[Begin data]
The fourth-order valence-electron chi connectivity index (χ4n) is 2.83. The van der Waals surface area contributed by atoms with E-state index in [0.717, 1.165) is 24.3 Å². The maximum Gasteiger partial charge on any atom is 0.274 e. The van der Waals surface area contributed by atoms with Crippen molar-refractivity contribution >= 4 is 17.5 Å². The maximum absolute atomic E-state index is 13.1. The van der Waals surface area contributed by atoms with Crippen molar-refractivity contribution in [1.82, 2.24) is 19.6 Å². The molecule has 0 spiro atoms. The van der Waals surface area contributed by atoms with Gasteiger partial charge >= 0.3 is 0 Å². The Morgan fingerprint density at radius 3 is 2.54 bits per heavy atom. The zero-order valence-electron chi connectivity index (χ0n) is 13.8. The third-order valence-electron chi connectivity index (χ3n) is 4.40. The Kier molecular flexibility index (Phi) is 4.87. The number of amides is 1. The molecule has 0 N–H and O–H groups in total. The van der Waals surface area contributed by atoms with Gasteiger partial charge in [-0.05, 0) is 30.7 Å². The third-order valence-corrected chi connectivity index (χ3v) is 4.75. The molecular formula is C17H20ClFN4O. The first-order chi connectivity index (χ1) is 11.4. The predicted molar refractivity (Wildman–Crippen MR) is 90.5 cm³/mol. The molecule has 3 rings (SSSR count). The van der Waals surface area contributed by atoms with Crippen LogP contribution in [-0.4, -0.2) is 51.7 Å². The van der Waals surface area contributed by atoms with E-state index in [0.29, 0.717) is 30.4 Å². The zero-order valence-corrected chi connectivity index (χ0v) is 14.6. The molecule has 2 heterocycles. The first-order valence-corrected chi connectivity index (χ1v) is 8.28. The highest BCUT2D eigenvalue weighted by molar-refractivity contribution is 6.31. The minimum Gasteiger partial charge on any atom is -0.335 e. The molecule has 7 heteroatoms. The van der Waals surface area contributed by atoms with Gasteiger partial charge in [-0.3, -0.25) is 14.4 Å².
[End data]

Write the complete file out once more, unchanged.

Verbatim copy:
The fourth-order valence-electron chi connectivity index (χ4n) is 2.83. The van der Waals surface area contributed by atoms with E-state index in [0.717, 1.165) is 24.3 Å². The maximum Gasteiger partial charge on any atom is 0.274 e. The van der Waals surface area contributed by atoms with Crippen molar-refractivity contribution >= 4 is 17.5 Å². The maximum absolute atomic E-state index is 13.1. The van der Waals surface area contributed by atoms with Crippen molar-refractivity contribution in [1.82, 2.24) is 19.6 Å². The molecule has 0 spiro atoms. The van der Waals surface area contributed by atoms with Gasteiger partial charge >= 0.3 is 0 Å². The Morgan fingerprint density at radius 3 is 2.54 bits per heavy atom. The zero-order valence-electron chi connectivity index (χ0n) is 13.8. The third-order valence-electron chi connectivity index (χ3n) is 4.40. The Kier molecular flexibility index (Phi) is 4.87. The number of amides is 1. The molecule has 0 N–H and O–H groups in total. The van der Waals surface area contributed by atoms with Gasteiger partial charge in [-0.05, 0) is 30.7 Å². The third-order valence-corrected chi connectivity index (χ3v) is 4.75. The molecular formula is C17H20ClFN4O. The first-order chi connectivity index (χ1) is 11.4. The predicted molar refractivity (Wildman–Crippen MR) is 90.5 cm³/mol. The molecule has 3 rings (SSSR count). The van der Waals surface area contributed by atoms with Crippen LogP contribution in [-0.4, -0.2) is 51.7 Å². The van der Waals surface area contributed by atoms with E-state index in [0.29, 0.717) is 30.4 Å². The zero-order valence-corrected chi connectivity index (χ0v) is 14.6. The molecule has 2 heterocycles. The first-order valence-corrected chi connectivity index (χ1v) is 8.28. The highest BCUT2D eigenvalue weighted by molar-refractivity contribution is 6.31. The minimum Gasteiger partial charge on any atom is -0.335 e. The molecule has 7 heteroatoms. The van der Waals surface area contributed by atoms with Gasteiger partial charge in [-0.3, -0.25) is 14.4 Å².